Activists demand removal of houses on Doi Suthep

Activists demand removal of houses on Doi Suthep

Concerned parties discuss the future of housing built for the regional Appeal Court on Doi Suthep mountain, at the 33rd Military Circle in Chiang Mai on Monday. (Photo by Cheewin Sattha)
Concerned parties discuss the future of housing built for the regional Appeal Court on Doi Suthep mountain, at the 33rd Military Circle in Chiang Mai on Monday. (Photo by Cheewin Sattha)

CHIANG MAI: Activists on Monday demanded the removal of houses built at the foot of forested Doi Suthep mountain for the Appeal Court, but the Office of the Judiciary later replied it would involve a breach of contract.

The demolition demand was made during a discussion on the controversial housing project for the region 5 office of the Appeal Court organised at the 33th Military Circle in this northern province.

The Appeal Court's regional office did not send a representative there as earlier promised. Other government agencies did.

Activist Krit Mekmethakorn told the discussion he would resume his walkathon from Chiang Mai to Bangkok to ask Prime Minister Prayut Chan-o-cha, as chief of the National Council for Peace and Order (NCPO), to invoke Section 44 of the interim charter to order the demolition of the housing and reforestation of the cleared area.

He had halted the journey in Lapang pending the outcome of the discussion.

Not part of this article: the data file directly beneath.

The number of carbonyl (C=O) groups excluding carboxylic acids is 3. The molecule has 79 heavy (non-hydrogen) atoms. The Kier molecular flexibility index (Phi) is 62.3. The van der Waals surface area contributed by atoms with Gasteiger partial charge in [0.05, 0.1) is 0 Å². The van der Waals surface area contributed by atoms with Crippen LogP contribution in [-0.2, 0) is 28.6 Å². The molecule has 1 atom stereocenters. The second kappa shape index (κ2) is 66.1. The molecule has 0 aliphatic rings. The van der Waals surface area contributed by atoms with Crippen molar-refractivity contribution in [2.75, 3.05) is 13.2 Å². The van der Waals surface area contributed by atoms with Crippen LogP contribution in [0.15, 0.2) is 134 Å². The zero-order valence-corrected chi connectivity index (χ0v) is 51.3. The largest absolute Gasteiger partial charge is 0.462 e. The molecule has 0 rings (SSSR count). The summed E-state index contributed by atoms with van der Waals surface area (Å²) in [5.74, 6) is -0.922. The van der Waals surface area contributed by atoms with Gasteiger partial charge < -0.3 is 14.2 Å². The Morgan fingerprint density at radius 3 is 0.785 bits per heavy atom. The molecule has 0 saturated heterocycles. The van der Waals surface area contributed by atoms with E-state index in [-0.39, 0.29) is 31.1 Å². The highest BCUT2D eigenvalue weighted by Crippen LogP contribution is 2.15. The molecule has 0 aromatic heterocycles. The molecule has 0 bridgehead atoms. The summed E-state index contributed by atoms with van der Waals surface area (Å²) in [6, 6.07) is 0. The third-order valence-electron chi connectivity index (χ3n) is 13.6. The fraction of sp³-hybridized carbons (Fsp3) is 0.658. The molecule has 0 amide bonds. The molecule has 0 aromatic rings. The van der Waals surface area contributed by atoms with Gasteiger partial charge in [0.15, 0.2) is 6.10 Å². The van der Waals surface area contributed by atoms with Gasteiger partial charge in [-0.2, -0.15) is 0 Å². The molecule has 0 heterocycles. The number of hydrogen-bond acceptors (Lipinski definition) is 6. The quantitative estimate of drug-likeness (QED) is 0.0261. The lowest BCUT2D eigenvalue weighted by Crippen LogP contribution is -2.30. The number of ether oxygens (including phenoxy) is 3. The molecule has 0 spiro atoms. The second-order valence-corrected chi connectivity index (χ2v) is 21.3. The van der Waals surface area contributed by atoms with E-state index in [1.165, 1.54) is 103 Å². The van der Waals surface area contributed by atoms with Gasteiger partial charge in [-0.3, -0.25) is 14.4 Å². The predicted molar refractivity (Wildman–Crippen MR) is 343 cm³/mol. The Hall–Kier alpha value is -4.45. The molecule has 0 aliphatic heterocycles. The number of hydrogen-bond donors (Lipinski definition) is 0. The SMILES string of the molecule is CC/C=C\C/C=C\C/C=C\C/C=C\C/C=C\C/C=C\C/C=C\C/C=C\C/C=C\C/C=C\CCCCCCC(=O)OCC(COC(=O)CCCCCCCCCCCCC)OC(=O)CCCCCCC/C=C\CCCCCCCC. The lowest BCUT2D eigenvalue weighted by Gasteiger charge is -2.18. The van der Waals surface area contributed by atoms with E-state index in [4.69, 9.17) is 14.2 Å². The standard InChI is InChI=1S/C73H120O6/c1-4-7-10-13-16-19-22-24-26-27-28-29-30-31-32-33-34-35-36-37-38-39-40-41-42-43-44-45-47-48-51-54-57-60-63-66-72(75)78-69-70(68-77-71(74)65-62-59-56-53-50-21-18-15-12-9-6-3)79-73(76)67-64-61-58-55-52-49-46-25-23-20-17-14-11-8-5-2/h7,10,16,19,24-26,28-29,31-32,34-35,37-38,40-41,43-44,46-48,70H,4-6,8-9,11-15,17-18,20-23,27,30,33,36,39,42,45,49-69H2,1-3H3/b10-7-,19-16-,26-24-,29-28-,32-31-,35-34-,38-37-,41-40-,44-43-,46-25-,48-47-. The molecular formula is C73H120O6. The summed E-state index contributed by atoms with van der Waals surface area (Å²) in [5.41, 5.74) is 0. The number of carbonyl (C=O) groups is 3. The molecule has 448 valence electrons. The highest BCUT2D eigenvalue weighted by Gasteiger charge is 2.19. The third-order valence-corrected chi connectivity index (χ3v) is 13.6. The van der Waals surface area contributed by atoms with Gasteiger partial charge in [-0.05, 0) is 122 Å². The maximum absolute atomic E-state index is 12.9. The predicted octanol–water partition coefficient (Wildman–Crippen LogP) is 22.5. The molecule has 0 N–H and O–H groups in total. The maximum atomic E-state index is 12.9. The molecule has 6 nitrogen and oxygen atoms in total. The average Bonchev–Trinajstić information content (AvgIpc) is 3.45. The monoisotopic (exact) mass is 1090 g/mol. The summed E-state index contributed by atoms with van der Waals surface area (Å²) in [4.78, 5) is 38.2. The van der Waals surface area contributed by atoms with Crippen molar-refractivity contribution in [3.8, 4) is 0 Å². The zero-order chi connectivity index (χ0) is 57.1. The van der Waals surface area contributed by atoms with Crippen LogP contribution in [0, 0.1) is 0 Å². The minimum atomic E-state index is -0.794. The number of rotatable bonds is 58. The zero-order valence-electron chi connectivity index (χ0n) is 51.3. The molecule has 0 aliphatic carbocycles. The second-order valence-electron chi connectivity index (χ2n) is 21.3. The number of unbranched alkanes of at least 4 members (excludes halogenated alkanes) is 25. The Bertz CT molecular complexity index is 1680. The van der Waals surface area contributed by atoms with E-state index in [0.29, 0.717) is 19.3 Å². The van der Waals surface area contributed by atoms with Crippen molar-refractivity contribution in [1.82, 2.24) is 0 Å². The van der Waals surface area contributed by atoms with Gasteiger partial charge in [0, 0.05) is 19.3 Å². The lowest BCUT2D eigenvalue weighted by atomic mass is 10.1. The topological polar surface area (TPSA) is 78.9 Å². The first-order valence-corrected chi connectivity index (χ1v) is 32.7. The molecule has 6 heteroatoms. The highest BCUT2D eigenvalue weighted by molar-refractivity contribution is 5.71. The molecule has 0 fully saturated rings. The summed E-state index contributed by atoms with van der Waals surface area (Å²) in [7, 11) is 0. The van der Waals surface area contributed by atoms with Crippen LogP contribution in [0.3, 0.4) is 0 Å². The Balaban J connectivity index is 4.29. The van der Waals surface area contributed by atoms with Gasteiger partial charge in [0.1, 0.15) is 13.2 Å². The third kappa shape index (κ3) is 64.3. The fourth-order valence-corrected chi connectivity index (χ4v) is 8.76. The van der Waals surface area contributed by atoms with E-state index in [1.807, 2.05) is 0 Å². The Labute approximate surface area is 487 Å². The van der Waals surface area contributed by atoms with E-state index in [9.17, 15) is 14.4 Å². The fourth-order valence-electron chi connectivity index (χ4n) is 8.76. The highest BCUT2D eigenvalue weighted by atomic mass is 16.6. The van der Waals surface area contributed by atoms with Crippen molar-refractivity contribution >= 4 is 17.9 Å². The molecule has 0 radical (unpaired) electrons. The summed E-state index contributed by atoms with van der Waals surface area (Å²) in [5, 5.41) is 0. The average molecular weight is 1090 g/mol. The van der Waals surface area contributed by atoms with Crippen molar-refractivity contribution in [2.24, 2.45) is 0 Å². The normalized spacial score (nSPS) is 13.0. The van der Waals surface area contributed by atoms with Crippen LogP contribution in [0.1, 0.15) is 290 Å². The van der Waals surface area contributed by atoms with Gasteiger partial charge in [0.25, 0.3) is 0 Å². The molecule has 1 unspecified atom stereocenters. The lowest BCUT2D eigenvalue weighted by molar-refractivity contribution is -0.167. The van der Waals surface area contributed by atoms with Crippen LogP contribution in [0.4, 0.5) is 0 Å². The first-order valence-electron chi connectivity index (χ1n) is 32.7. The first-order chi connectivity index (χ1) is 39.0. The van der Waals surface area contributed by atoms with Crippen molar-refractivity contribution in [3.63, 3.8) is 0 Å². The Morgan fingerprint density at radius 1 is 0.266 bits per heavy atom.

Teerasak Roopsuwan, coordinator of a network for Doi Suthep reforestation, said Chiang Mai people were hurt. A large area of forest had been cleared and a stream was affected by the housing project.

Chiang Mai people had promised the state 30 years ago they would not fell any trees on Doi Suthep, because it was a place of spiritual importance to them, he said, referring to Wat Phra That Doi Suthep on top of the mountain.

The tracks of many kinds of wildlife, including rare leopard cats, had been found at what was now the housing estate site. About 16,000 trees were felled, he said.

Activist Panaros Buakhli said the contractor building the residences could finish the work before the demolition, so that the state would not have to make compensation for early termination of contract.

Chiang Mai regional treasury chief Yongyut Rueangpatarakul said the Treasury Department, which owns the land, gave land-use permission for the housing project on July 21, 2016.

Chatchai Naktipawan, a senior forestry official at the Chiang Mai office of the National Parks, Wildlife and Plant Conservation Department, said during the discussion that the project covered 147 rai in Mae Rim district, and 45 detached houses and nine condominium buildings were being built there, but the terrain was a 12-26 degree slope and therefore vulnerable to landslides.

Lt Gen Wijak Siribansop, commander of the 3rd Army, said he organised the discussion on behalf of the NCPO and he would submit a report to it on Tuesday.

Concerned parties would inspect the housing site on April 19. The activists who embarked on a protest walkathon to Bangkok should suspend it pending the inspection, he said.

The walkathon started last Wednesday, and the following day Deputy Prime Minister Prawit Wongsuwon said the construction work would be suspended and the new residences would be then completed for public use as a vacation area.

Sarawoot Benjakul, secretary-general of the Office of the Judiciary, said later on Monday that the office could not terminate the construction contract because the contractor would sue.

Besides, it could not order the buildings demolished because the law did not permit it to do so and the State Audit Office would investigate it, he said.

His office would not object to the government suspending the use of the residences, or taking any other action pending environmental rehabilitation of the site, he said.

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